By Glen Hallick, MarketsFarm
WINNIPEG, April 12 (MarketsFarm) – ICE Futures canola contracts finished steady on Friday. A major feature of trading today was rolling out of the May contracts into July.
Ongoing tensions between Canada and China continued to weigh on values, and the technical bias is to the downside. Prairie spring road bans and farmer reluctance to sell were supportive of values.
Farmers in Western Canada, especially in Alberta and Saskatchewan, have started planting. Expectations have been for less canola planted this year than in 2018. However, Glacier Farm Media’s Allan Dawson reported otherwise. Dawson wrote that few farmers have cancelled their canola seed orders.
Statistics Canada will shed light on planting intentions on April 24, with their 2019/20 Principal Field Crop Acreage report.
With heavy snow in the United States portion of the Red River Valley, high water levels are being reassessed by Manitoba flood forecasters. Expectations were for levels similar to those in 2011, but could increase with a revised forecast.
The Canadian dollar was hovering around 75 U.S. cents by midafternoon on Friday.
There were 34,866 contracts traded on Friday, which compares with Thursday when 38,258 contracts changed hands.
SOYBEAN futures at the Chicago Board of Trade were unchanged on Friday.
A bomb cyclone struck parts of the United States Corn Belt with snow, and parts of the Midwest with rain Thursday and Friday. Another system was forecast to hit the Delta region and the Ohio River and Mississippi River valleys this weekend. A third storm system follows next week.
The wet conditions will force U.S. farmers to switch their planting intentions away from corn to soybeans.
A rather mild El Nino is expected for the U.S. this summer and the weather phenomenon could help corn and soybean yields, but detrimental to wheat yields.
China’s imports of soybeans were up 10 per cent in March compared to February. China received 4.9 million tonnes, mostly from the U.S. and Brazil. But the March imports are 13 per cent less than what China received the same time last year.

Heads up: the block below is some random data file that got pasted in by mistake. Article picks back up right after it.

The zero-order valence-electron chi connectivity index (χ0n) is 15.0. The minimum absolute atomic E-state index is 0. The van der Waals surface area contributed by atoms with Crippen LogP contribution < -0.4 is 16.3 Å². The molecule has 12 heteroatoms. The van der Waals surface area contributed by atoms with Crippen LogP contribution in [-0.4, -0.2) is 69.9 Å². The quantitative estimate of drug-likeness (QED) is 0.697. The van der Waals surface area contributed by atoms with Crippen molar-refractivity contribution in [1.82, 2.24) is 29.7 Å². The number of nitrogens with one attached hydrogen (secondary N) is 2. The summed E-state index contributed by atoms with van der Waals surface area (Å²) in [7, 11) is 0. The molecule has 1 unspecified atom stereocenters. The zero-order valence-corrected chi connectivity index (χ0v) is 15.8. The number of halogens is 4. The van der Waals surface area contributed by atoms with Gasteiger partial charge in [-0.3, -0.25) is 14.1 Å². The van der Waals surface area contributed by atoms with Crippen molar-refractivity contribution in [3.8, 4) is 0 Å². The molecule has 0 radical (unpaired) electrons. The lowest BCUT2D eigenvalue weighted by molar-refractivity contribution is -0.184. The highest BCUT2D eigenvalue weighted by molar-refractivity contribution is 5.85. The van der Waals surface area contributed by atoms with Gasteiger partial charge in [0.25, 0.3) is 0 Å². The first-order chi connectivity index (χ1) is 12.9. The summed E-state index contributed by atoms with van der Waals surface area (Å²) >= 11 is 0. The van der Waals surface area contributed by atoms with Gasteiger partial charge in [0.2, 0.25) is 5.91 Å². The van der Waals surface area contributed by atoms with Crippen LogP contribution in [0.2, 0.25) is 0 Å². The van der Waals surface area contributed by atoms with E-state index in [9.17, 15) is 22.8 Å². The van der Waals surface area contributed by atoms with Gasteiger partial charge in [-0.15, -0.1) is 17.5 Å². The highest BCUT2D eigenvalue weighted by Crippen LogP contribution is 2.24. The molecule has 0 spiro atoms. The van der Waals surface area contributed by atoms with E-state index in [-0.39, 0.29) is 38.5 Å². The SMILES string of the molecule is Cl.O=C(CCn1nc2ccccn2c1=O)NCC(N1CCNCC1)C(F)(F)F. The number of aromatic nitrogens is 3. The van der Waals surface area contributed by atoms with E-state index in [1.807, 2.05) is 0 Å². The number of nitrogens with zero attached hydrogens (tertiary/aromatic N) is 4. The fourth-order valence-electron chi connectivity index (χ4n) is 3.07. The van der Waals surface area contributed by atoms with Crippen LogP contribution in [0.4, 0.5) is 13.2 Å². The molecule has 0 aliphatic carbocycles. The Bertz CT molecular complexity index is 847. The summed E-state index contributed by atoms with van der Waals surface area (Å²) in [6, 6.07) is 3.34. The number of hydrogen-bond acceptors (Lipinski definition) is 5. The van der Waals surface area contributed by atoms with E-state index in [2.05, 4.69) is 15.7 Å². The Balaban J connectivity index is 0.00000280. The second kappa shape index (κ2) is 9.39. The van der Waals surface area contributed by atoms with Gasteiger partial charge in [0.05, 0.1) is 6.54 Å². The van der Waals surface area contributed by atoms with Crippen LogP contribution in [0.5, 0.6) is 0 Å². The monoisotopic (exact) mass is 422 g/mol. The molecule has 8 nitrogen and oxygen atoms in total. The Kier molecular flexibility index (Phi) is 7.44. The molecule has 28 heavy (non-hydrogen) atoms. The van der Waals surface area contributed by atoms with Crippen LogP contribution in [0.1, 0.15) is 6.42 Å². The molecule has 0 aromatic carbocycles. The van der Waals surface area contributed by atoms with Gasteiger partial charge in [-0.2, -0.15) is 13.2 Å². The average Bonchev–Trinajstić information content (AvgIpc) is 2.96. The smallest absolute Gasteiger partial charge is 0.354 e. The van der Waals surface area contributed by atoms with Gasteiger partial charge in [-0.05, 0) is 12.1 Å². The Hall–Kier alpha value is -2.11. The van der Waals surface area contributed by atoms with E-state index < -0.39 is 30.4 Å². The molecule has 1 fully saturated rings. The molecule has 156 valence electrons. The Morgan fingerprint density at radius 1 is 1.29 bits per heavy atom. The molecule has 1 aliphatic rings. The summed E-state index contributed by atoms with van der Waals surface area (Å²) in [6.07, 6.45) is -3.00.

And China’s demand for soybeans may decrease as African Swine Fever has taken its toll on the country’s hog population. About a third of all hogs have been culled in the country after 120 cases of African Swine Fever have been found since August.
CORN futures were steady on Friday.
The U.S. Environmental Protection Agency (EPA) may grant fewer biofuel waivers, exempting small refineries from the country’s biofuel policy. Lower prices for blending credits have reduced the cost of compliance, according to the EPA’s administrator.
The U.S. Department of Agriculture pegged Argentina’s corn crop at 47 million tonnes. The Buenos Aires Grain Exchange projected the country’s corn harvest to reap 48 million tonnes.
Strategie Grains predicted the European Union corn acres to increase four per cent in 2019 from last year, to almost 21.5 million acres. That is expected to produce two per cent more corn at more than 9.8 million tonnes.
WHEAT futures were mixed on Friday, with prices down in Minneapolis, but up in Chicago and Kansas.
The above mentioned storms could lead U.S. farmers switching their planting intentions away from wheat to soybeans. Already, USDA forecasts projected the fewest spring wheat acres planted in a century.
Algeria purchased more than 727,000 tonnes of milling wheat from optional origins, with shipment in June.
Egypt purchased over 323,000 tonnes of wheat in an international tender on Friday. Two-thirds will come from Romania and the remainder from Ukraine, with shipment from May to June.
Commodity Future Prices
Prices are in Canadian dollars per metric ton